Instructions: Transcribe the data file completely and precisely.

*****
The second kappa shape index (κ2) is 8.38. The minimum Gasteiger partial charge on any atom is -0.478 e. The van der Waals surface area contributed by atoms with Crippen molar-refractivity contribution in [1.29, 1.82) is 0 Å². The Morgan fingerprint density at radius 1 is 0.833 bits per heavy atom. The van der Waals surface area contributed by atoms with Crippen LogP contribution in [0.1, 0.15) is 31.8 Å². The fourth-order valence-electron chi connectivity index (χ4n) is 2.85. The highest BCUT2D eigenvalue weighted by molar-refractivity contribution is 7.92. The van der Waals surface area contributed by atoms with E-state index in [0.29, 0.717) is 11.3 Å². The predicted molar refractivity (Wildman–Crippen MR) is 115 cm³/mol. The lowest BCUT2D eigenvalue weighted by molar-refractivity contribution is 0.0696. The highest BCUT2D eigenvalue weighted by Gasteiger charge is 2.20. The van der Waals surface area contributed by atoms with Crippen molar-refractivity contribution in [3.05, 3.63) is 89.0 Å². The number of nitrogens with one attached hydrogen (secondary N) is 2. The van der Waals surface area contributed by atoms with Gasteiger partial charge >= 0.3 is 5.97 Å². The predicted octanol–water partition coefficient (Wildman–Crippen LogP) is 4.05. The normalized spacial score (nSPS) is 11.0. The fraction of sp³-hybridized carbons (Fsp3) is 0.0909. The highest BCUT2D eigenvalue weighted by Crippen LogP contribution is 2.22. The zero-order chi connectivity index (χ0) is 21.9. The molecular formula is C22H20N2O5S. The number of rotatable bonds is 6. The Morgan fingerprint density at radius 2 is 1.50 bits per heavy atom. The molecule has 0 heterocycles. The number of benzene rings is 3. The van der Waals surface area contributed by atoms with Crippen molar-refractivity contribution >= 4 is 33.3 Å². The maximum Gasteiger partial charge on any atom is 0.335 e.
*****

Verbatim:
The second kappa shape index (κ2) is 8.38. The minimum Gasteiger partial charge on any atom is -0.478 e. The van der Waals surface area contributed by atoms with Crippen molar-refractivity contribution in [1.29, 1.82) is 0 Å². The Morgan fingerprint density at radius 1 is 0.833 bits per heavy atom. The van der Waals surface area contributed by atoms with Crippen LogP contribution in [0.1, 0.15) is 31.8 Å². The fourth-order valence-electron chi connectivity index (χ4n) is 2.85. The highest BCUT2D eigenvalue weighted by molar-refractivity contribution is 7.92. The van der Waals surface area contributed by atoms with E-state index in [0.29, 0.717) is 11.3 Å². The predicted molar refractivity (Wildman–Crippen MR) is 115 cm³/mol. The lowest BCUT2D eigenvalue weighted by molar-refractivity contribution is 0.0696. The highest BCUT2D eigenvalue weighted by Gasteiger charge is 2.20. The van der Waals surface area contributed by atoms with Crippen molar-refractivity contribution in [3.05, 3.63) is 89.0 Å². The number of nitrogens with one attached hydrogen (secondary N) is 2. The van der Waals surface area contributed by atoms with Gasteiger partial charge >= 0.3 is 5.97 Å². The predicted octanol–water partition coefficient (Wildman–Crippen LogP) is 4.05. The normalized spacial score (nSPS) is 11.0. The fraction of sp³-hybridized carbons (Fsp3) is 0.0909. The highest BCUT2D eigenvalue weighted by Crippen LogP contribution is 2.22. The zero-order chi connectivity index (χ0) is 21.9. The molecular formula is C22H20N2O5S. The number of rotatable bonds is 6. The Morgan fingerprint density at radius 2 is 1.50 bits per heavy atom. The molecule has 0 heterocycles. The number of benzene rings is 3. The van der Waals surface area contributed by atoms with Crippen molar-refractivity contribution >= 4 is 33.3 Å². The maximum Gasteiger partial charge on any atom is 0.335 e.